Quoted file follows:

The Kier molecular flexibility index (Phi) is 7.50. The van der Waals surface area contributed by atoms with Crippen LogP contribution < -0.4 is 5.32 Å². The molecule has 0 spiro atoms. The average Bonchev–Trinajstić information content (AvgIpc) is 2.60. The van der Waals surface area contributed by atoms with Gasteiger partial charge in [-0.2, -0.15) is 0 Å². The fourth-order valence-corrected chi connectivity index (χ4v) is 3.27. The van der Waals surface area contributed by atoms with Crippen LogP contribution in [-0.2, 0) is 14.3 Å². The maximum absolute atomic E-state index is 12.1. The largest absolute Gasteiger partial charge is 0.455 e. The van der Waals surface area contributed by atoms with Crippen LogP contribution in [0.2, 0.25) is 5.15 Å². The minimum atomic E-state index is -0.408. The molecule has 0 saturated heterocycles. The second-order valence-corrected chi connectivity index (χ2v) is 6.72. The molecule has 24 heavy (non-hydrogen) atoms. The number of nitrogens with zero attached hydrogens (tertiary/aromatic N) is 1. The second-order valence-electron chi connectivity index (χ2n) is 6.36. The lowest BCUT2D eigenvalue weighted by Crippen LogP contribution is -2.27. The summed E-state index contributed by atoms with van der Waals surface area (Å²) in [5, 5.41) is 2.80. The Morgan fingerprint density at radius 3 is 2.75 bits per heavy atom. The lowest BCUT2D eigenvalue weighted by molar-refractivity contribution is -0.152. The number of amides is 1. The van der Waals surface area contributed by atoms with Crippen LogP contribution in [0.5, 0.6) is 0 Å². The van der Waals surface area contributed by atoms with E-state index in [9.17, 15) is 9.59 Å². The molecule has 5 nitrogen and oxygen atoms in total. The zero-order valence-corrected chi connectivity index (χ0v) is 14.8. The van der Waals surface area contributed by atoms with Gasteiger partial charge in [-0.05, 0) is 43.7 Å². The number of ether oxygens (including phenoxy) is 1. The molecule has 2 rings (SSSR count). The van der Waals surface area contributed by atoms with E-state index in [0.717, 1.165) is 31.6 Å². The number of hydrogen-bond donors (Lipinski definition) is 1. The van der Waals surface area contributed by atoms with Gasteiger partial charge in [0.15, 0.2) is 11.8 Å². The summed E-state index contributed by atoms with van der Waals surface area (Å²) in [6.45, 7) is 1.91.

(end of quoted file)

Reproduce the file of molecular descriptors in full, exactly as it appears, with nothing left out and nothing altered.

The Kier molecular flexibility index (Phi) is 7.50. The van der Waals surface area contributed by atoms with Crippen LogP contribution < -0.4 is 5.32 Å². The molecule has 0 spiro atoms. The average Bonchev–Trinajstić information content (AvgIpc) is 2.60. The van der Waals surface area contributed by atoms with Gasteiger partial charge in [-0.2, -0.15) is 0 Å². The fourth-order valence-corrected chi connectivity index (χ4v) is 3.27. The van der Waals surface area contributed by atoms with Crippen LogP contribution in [-0.2, 0) is 14.3 Å². The maximum absolute atomic E-state index is 12.1. The largest absolute Gasteiger partial charge is 0.455 e. The van der Waals surface area contributed by atoms with Crippen LogP contribution in [0.2, 0.25) is 5.15 Å². The minimum atomic E-state index is -0.408. The molecule has 0 saturated heterocycles. The second-order valence-corrected chi connectivity index (χ2v) is 6.72. The molecule has 24 heavy (non-hydrogen) atoms. The number of nitrogens with zero attached hydrogens (tertiary/aromatic N) is 1. The second-order valence-electron chi connectivity index (χ2n) is 6.36. The lowest BCUT2D eigenvalue weighted by Crippen LogP contribution is -2.27. The summed E-state index contributed by atoms with van der Waals surface area (Å²) in [5, 5.41) is 2.80. The Morgan fingerprint density at radius 3 is 2.75 bits per heavy atom. The lowest BCUT2D eigenvalue weighted by molar-refractivity contribution is -0.152. The number of amides is 1. The van der Waals surface area contributed by atoms with Crippen LogP contribution in [0.5, 0.6) is 0 Å². The van der Waals surface area contributed by atoms with E-state index in [9.17, 15) is 9.59 Å². The molecule has 5 nitrogen and oxygen atoms in total. The zero-order valence-corrected chi connectivity index (χ0v) is 14.8. The van der Waals surface area contributed by atoms with Gasteiger partial charge in [-0.05, 0) is 43.7 Å². The number of ether oxygens (including phenoxy) is 1. The molecule has 2 rings (SSSR count). The van der Waals surface area contributed by atoms with E-state index in [0.717, 1.165) is 31.6 Å². The number of hydrogen-bond donors (Lipinski definition) is 1. The van der Waals surface area contributed by atoms with Gasteiger partial charge in [0.15, 0.2) is 11.8 Å². The summed E-state index contributed by atoms with van der Waals surface area (Å²) in [6.45, 7) is 1.91.